At the end of the hike, the viridescent landscape gave way to a thin dirt road bathed in dust and the warm afternoon sun. As I walked along it, I passed our minibus precariously parked with two wheels wilting the grass on the road’s edge. Motorbikes passed as if it wasn’t even there. I washed my hands at an outdoor sink next to a small home with a wooden awning. Much like many homes along this narrow route, I realized this wooden structure functioned as an eating space. The makeshift shop was aimed to attract the business of locals and tourists hoping to grab a bite of rice and curry before or after a swim at the base of Bombara Kanda. A few people in my hiking group had already claimed spots on the built-in wooden benches where the knots were worn smooth by repeated use. The rest of the group piled in as the curly words and melismatic tones of Sinhalese and Tamil excited the shade. Exhausted, we waited patiently for about an hour before an uncle began bringing out an assortment of fresh curries, sambols, and red rice. The younger members of the group documented the food for their social media as the rest of us quickly piled our plates high, grabbing a few extra papadums before they were all gone. We returned to our seats and dug in. My thumb rubbed against the pads of my fingers to gently combine the curry into the rice. I crafted flavorful concoctions of punchy spiced malu mirisata and grassy gotukola sambol. Immersed in my meal, it took me a moment to realize the absence of questions.

Evan with his workshop participants celebrating the release of their anthology, followed by a hike in Godawari.

A Climate-Changed World

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This moment sticks out to me as it was the first time my presence in Sri Lanka did not feel like an imposition. Similar moments occurred only a few times throughout my Luce year; once at a friend’s birthday dinner, another time while riding bikes around a park, a few times at the lunch table in the kitchen of my office. My Luce year, like many in my cohort, has been unique. This year was extremely complicated and defined by uncertainty. It involved navigating COVID-19, a virtual orientation and language lessons, living for 3 months outside my placement country , never meeting my cohort in person, being one of the first scholars in Sri Lanka, and, once finally there, facing an economic crisis and political revolution. As I shuffle through the numerous feelings that accompany these I am comforted by the moments in which my presence felt passive. The Luce year is often characterized by these climacterics in which we as guests are welcomed in our new communities and celebrated. In contrast, I found the most meaningful moments were actually the ones in which I was treated as a part of a space rather than a guest within it. The instances of repose in which I shed the novelty of repeatedly answering the “what, when, why, how” questions were truly the most special.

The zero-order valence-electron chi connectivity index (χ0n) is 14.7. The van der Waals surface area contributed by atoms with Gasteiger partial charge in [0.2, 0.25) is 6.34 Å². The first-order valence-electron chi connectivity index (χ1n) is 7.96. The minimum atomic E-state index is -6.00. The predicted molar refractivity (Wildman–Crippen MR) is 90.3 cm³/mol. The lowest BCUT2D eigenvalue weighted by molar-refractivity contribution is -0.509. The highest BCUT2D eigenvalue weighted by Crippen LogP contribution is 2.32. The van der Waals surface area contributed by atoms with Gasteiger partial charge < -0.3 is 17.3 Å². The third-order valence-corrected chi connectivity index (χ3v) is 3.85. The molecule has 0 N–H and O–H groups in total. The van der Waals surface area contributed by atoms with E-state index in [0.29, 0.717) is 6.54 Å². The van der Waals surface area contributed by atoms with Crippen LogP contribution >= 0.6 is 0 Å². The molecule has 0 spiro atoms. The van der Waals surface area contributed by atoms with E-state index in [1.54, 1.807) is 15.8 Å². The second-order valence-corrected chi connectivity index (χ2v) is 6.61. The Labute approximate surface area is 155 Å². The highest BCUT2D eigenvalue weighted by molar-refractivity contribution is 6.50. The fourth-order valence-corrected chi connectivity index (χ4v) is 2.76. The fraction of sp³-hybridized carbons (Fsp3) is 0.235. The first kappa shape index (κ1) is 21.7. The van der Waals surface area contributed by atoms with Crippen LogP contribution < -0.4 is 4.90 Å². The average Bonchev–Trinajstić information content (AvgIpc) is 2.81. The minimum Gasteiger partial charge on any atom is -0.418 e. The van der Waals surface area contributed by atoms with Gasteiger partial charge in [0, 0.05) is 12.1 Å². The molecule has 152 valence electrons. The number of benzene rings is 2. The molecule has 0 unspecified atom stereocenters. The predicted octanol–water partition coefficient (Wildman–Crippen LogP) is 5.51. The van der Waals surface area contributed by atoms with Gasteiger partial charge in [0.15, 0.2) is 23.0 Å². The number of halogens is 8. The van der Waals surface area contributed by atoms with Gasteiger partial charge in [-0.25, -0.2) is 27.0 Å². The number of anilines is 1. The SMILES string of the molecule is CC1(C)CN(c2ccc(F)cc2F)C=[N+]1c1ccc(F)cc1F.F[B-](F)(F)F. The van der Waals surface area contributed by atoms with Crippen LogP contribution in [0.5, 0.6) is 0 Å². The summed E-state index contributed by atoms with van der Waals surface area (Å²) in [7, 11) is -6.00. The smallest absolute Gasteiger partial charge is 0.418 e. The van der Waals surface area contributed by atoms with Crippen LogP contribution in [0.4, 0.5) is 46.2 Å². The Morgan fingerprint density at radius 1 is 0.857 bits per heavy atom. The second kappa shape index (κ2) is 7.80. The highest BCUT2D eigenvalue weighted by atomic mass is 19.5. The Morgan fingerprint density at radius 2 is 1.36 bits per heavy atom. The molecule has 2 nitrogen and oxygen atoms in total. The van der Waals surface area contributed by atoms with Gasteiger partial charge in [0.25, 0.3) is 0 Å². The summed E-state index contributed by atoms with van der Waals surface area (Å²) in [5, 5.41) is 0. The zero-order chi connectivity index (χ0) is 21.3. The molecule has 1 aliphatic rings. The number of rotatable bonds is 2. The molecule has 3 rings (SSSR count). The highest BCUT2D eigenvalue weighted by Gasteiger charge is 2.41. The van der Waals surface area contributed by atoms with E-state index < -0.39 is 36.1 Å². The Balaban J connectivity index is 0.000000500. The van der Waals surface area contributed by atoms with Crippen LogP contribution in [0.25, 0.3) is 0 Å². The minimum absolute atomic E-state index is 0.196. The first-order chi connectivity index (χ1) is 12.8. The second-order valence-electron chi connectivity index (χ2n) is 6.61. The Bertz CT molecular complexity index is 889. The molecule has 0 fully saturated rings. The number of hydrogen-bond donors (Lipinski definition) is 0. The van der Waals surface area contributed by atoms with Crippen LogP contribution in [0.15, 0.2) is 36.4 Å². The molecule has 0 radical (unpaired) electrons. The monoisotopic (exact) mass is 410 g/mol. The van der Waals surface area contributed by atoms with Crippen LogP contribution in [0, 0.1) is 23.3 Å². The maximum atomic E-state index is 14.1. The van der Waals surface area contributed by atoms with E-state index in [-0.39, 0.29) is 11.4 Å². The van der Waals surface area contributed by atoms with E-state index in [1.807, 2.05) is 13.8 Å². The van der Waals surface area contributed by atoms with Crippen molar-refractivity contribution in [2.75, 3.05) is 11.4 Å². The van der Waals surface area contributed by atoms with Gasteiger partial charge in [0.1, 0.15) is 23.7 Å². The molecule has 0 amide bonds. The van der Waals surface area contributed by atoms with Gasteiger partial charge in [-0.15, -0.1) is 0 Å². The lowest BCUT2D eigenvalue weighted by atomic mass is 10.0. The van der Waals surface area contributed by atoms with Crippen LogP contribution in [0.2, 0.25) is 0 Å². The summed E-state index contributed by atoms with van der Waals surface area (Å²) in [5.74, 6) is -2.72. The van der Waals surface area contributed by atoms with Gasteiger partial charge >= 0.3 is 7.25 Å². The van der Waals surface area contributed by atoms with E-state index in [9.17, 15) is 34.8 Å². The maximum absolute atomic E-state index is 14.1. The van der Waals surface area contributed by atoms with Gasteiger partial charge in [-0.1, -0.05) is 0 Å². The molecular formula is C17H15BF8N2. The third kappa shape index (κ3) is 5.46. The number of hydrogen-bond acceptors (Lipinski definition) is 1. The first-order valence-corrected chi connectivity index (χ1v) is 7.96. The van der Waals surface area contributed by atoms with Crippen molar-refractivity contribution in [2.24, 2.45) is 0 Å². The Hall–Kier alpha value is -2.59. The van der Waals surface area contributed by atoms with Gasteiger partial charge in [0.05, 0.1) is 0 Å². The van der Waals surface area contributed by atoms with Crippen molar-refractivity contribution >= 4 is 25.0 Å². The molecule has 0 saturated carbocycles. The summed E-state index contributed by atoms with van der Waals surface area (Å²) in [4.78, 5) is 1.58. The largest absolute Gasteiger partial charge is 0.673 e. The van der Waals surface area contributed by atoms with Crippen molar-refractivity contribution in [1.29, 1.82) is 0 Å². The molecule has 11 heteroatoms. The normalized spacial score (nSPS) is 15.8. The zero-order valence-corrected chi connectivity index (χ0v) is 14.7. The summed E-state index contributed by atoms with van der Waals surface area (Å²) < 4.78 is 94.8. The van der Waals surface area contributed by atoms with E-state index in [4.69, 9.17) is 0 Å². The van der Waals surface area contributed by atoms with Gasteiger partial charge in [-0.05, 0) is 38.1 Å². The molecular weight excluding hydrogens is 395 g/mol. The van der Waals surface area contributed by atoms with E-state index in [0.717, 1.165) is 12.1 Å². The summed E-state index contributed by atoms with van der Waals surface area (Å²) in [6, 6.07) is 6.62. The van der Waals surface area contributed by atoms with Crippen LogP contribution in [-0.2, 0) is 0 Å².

In the midst of constant uncertainty and endless unprecedented times, I cherish the moments in which I felt normal. As I continue to make sense of both the challenging yet amazing experiences that accompanied my Luce year, I am thankful for the first time I was able to stuff my face with curry without anyone asking, “how do you find eating with your hands?” or “is it too spicy for you?”

My Luce year was an extraordinary experience, but I am most thankful for the times that felt ordinary.
Fiona Carter-Tod

by Fiona Carter-Tod on February 24, 2022